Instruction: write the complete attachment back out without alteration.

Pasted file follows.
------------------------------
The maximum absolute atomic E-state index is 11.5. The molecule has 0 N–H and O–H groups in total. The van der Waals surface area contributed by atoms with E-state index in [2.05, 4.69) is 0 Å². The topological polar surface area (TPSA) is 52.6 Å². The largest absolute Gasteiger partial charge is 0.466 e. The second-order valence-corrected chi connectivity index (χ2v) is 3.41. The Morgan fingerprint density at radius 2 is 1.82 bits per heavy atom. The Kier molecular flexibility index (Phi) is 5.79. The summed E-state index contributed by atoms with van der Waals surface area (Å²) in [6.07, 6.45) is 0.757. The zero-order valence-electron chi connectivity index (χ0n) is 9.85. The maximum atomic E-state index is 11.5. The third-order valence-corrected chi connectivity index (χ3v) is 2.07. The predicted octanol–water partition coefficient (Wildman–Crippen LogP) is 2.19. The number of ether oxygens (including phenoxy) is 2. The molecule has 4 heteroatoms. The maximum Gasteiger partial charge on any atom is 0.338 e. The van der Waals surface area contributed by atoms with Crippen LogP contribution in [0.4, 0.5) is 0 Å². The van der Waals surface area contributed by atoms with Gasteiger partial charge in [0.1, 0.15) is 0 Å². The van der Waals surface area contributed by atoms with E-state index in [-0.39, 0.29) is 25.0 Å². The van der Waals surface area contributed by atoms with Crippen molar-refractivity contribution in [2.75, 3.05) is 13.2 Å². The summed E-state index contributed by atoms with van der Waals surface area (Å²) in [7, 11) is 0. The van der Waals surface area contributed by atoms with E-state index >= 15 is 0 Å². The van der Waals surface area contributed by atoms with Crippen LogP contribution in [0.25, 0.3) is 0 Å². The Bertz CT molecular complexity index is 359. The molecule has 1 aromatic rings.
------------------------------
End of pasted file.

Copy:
The maximum absolute atomic E-state index is 11.5. The molecule has 0 N–H and O–H groups in total. The van der Waals surface area contributed by atoms with E-state index in [2.05, 4.69) is 0 Å². The topological polar surface area (TPSA) is 52.6 Å². The largest absolute Gasteiger partial charge is 0.466 e. The second-order valence-corrected chi connectivity index (χ2v) is 3.41. The Morgan fingerprint density at radius 2 is 1.82 bits per heavy atom. The Kier molecular flexibility index (Phi) is 5.79. The summed E-state index contributed by atoms with van der Waals surface area (Å²) in [6.07, 6.45) is 0.757. The zero-order valence-electron chi connectivity index (χ0n) is 9.85. The maximum atomic E-state index is 11.5. The third-order valence-corrected chi connectivity index (χ3v) is 2.07. The predicted octanol–water partition coefficient (Wildman–Crippen LogP) is 2.19. The number of ether oxygens (including phenoxy) is 2. The molecule has 4 heteroatoms. The maximum Gasteiger partial charge on any atom is 0.338 e. The van der Waals surface area contributed by atoms with Crippen LogP contribution in [0.4, 0.5) is 0 Å². The van der Waals surface area contributed by atoms with Gasteiger partial charge in [0.1, 0.15) is 0 Å². The van der Waals surface area contributed by atoms with E-state index in [-0.39, 0.29) is 25.0 Å². The van der Waals surface area contributed by atoms with Crippen molar-refractivity contribution in [2.75, 3.05) is 13.2 Å². The summed E-state index contributed by atoms with van der Waals surface area (Å²) in [7, 11) is 0. The van der Waals surface area contributed by atoms with E-state index >= 15 is 0 Å². The van der Waals surface area contributed by atoms with Crippen LogP contribution in [0.25, 0.3) is 0 Å². The Bertz CT molecular complexity index is 359. The molecule has 1 aromatic rings.